Down to 1896, the general organization of the Library, its proper scope, its functions, had not been the subject of detailed discussion or deliberate investigation on the part of Congress at large, nor of any commission created by Congress.
In May, 1896, on the eve of the completion of the new building, the joint committee on the Library was instructed to inquire into the condition of the Library and report, with recommendations ; also to report a plan for the organization, custody, and management of the new Library building and of the Library itself.
In November and December following the committee held several sessions pursuant to this resolution. Testimony was taken, the witnesses including five outside librarians. The testimony of particular value elicited was that from Dr. Spofford himself, and this was chiefly historical.
Before the committee had opportunity to formulate a report, or even to print its proceedings, the appropriation bill for 1897 was reported to the House. It contained a provision for the Library of Congress, which incidentally carried with it a scheme for the organization of the Library in the new building. The scheme was partially modified in discussion, but was substantially adopted, and in effect represents the organization to-day.
The brief administration of John Russell Young, from July, 1897, to January 17, 1899, was occupied with the installation of the collections in the new building, and with the reorganization of the staff as enlarged by the new appropriation act. The appropriation for the increase of the general collection was enlarged to $15,000 in 1898, and $25,000 for the ensuing year. The slight advance which this represents was not, of course, sufficient to affect materially the general structure of the collection, which remains, therefore, practically what it was when the building was opened.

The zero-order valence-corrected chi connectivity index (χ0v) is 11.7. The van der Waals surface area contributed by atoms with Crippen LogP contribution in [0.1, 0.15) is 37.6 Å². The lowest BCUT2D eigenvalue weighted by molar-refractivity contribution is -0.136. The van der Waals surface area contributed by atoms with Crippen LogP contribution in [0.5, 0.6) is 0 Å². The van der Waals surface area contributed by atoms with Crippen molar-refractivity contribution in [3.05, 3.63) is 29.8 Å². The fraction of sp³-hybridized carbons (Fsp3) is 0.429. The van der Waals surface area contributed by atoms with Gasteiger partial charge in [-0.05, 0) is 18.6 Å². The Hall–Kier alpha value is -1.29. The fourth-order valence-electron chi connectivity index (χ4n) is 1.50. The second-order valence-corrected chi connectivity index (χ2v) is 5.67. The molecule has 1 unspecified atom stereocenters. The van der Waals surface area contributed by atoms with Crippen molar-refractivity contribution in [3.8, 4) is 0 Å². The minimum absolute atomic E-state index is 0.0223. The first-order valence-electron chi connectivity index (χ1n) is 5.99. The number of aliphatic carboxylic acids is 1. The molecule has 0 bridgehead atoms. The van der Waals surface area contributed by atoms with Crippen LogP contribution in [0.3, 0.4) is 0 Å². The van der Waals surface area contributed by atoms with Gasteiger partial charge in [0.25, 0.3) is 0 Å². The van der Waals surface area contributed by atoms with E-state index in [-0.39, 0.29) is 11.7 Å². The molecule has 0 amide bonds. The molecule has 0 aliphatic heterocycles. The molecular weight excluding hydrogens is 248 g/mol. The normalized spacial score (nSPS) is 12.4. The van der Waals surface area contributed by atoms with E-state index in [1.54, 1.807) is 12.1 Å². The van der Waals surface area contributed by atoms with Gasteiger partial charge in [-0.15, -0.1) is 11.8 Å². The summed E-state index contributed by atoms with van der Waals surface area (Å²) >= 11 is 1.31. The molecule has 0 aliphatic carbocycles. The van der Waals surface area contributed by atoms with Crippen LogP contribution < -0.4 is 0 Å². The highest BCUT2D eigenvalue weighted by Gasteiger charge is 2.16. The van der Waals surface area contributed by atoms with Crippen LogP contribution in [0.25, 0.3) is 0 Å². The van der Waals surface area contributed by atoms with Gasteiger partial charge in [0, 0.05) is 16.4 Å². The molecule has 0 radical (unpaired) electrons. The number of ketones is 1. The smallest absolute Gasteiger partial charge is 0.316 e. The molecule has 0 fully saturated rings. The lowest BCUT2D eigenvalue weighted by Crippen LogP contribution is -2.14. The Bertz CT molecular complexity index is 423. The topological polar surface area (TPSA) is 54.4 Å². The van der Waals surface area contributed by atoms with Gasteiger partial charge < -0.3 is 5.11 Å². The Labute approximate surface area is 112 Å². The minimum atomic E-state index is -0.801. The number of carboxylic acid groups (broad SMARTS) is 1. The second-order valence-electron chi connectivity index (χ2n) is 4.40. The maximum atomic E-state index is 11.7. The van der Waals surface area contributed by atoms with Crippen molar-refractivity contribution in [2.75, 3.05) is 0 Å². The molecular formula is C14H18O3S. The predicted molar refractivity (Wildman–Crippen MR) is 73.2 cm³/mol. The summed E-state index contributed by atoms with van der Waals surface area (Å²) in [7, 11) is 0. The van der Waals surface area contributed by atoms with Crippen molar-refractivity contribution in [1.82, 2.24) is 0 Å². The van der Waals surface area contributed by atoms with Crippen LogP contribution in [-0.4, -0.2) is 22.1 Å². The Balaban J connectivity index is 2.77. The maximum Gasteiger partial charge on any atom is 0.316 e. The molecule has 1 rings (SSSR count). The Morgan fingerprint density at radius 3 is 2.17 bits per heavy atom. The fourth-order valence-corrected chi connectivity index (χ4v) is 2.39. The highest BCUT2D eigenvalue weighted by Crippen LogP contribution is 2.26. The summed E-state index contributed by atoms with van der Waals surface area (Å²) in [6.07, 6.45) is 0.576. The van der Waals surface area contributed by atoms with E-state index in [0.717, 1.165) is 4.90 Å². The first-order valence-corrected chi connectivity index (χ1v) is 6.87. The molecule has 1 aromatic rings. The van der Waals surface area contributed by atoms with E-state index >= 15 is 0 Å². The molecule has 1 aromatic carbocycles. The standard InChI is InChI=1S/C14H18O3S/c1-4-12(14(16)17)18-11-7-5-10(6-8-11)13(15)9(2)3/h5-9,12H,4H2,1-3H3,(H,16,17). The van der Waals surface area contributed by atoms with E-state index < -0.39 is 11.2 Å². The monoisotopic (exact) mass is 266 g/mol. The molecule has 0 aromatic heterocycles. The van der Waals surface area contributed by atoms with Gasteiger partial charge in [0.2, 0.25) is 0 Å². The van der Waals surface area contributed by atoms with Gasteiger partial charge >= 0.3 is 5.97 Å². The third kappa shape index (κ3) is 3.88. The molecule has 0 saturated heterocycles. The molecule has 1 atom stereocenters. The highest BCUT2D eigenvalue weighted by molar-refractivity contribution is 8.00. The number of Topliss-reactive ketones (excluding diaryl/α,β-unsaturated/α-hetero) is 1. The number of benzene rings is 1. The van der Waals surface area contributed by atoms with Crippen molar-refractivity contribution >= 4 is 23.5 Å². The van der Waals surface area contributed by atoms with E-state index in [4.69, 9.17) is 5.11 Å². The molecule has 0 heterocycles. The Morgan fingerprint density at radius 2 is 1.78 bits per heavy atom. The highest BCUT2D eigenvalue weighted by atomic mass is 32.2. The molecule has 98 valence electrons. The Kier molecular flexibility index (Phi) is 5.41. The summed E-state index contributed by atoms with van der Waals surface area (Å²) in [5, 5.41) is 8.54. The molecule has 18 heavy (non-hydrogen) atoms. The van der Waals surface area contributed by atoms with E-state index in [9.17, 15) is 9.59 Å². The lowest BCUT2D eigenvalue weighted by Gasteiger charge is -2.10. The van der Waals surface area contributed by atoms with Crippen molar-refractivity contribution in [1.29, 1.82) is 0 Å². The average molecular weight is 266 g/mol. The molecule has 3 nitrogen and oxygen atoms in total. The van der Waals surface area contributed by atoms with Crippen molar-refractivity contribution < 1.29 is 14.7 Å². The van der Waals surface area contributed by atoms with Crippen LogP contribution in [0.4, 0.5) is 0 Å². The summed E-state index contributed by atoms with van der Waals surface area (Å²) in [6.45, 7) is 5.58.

What, then, is the Library of Congress to-day ? We may consider it most simply by applying to it the tests applicable to any library, of whatever type. What are its collections, and what is the provision for their increase? What is its organization for the business of getting and caring for the books, what for making them available to the public ? What is, what may be, its “ public ” ?
The collection itself. In mere mass this exceeds that of any other library on the western hemisphere, and, through historical causes special to it, comprises elements not found in any other single library. It consists nominally of 850,000 printed books and 250,000 pamphlets, 26,000 pieces of manuscript, 50,000 maps, 277,000 pieces of music, and over 70,000 prints, —including under the latter term photographs, lithographs, engravings, and etchings.
The above figures, however, include the Law Library (103,000 volumes), still at the Capitol, and the Smithsonian Deposit (say 90,000 volumes). They include duplicates (estimated in 1897 at one third of the entire collection) ; and in the case of printed books and pamphlets they include not merely copyright deposits which have been transferred to the general collection, but those others which still as “ record copies ” remain in the copyright department, and do not form a part of the library proper. These latter are estimated at some 140,000 volumes and pamphlets.